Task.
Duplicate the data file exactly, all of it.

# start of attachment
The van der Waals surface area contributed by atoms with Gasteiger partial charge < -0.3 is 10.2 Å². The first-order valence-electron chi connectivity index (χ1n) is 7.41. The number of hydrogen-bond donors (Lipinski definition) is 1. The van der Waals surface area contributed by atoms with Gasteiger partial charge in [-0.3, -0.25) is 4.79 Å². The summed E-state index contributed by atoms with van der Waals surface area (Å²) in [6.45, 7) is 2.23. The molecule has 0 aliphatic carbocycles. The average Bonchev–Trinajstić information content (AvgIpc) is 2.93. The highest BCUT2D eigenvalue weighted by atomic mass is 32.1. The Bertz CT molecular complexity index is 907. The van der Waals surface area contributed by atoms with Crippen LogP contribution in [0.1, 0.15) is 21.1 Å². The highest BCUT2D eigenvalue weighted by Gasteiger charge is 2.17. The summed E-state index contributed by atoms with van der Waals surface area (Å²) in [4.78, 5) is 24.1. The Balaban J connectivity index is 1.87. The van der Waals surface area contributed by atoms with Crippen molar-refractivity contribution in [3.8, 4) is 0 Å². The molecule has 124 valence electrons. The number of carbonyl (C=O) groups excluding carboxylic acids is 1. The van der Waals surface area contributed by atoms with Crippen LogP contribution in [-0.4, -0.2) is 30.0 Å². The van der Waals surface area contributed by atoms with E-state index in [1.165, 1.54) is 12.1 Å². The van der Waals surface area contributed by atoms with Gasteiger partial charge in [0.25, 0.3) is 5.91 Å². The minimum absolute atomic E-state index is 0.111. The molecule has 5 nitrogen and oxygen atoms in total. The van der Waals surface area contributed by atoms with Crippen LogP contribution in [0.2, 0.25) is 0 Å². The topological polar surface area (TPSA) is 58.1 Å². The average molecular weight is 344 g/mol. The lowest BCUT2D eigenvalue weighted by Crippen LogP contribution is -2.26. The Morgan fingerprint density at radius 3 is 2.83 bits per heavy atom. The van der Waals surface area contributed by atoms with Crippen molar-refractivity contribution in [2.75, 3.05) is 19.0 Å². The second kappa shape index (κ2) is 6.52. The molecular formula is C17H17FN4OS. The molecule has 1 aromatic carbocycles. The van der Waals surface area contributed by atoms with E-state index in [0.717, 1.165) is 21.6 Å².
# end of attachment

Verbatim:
The van der Waals surface area contributed by atoms with Gasteiger partial charge < -0.3 is 10.2 Å². The first-order valence-electron chi connectivity index (χ1n) is 7.41. The number of hydrogen-bond donors (Lipinski definition) is 1. The van der Waals surface area contributed by atoms with Gasteiger partial charge in [-0.3, -0.25) is 4.79 Å². The summed E-state index contributed by atoms with van der Waals surface area (Å²) in [6.45, 7) is 2.23. The molecule has 0 aliphatic carbocycles. The average Bonchev–Trinajstić information content (AvgIpc) is 2.93. The highest BCUT2D eigenvalue weighted by atomic mass is 32.1. The Bertz CT molecular complexity index is 907. The van der Waals surface area contributed by atoms with Crippen LogP contribution in [0.1, 0.15) is 21.1 Å². The highest BCUT2D eigenvalue weighted by Gasteiger charge is 2.17. The summed E-state index contributed by atoms with van der Waals surface area (Å²) in [4.78, 5) is 24.1. The Balaban J connectivity index is 1.87. The van der Waals surface area contributed by atoms with Crippen molar-refractivity contribution in [3.8, 4) is 0 Å². The molecule has 124 valence electrons. The number of carbonyl (C=O) groups excluding carboxylic acids is 1. The van der Waals surface area contributed by atoms with Crippen LogP contribution in [-0.4, -0.2) is 30.0 Å². The van der Waals surface area contributed by atoms with E-state index in [1.165, 1.54) is 12.1 Å². The van der Waals surface area contributed by atoms with Gasteiger partial charge in [0.25, 0.3) is 5.91 Å². The minimum absolute atomic E-state index is 0.111. The molecule has 5 nitrogen and oxygen atoms in total. The van der Waals surface area contributed by atoms with Crippen LogP contribution in [0.2, 0.25) is 0 Å². The topological polar surface area (TPSA) is 58.1 Å². The average molecular weight is 344 g/mol. The lowest BCUT2D eigenvalue weighted by Crippen LogP contribution is -2.26. The Morgan fingerprint density at radius 3 is 2.83 bits per heavy atom. The van der Waals surface area contributed by atoms with Crippen molar-refractivity contribution in [2.75, 3.05) is 19.0 Å². The second kappa shape index (κ2) is 6.52. The molecular formula is C17H17FN4OS. The molecule has 1 aromatic carbocycles. The van der Waals surface area contributed by atoms with E-state index in [0.717, 1.165) is 21.6 Å².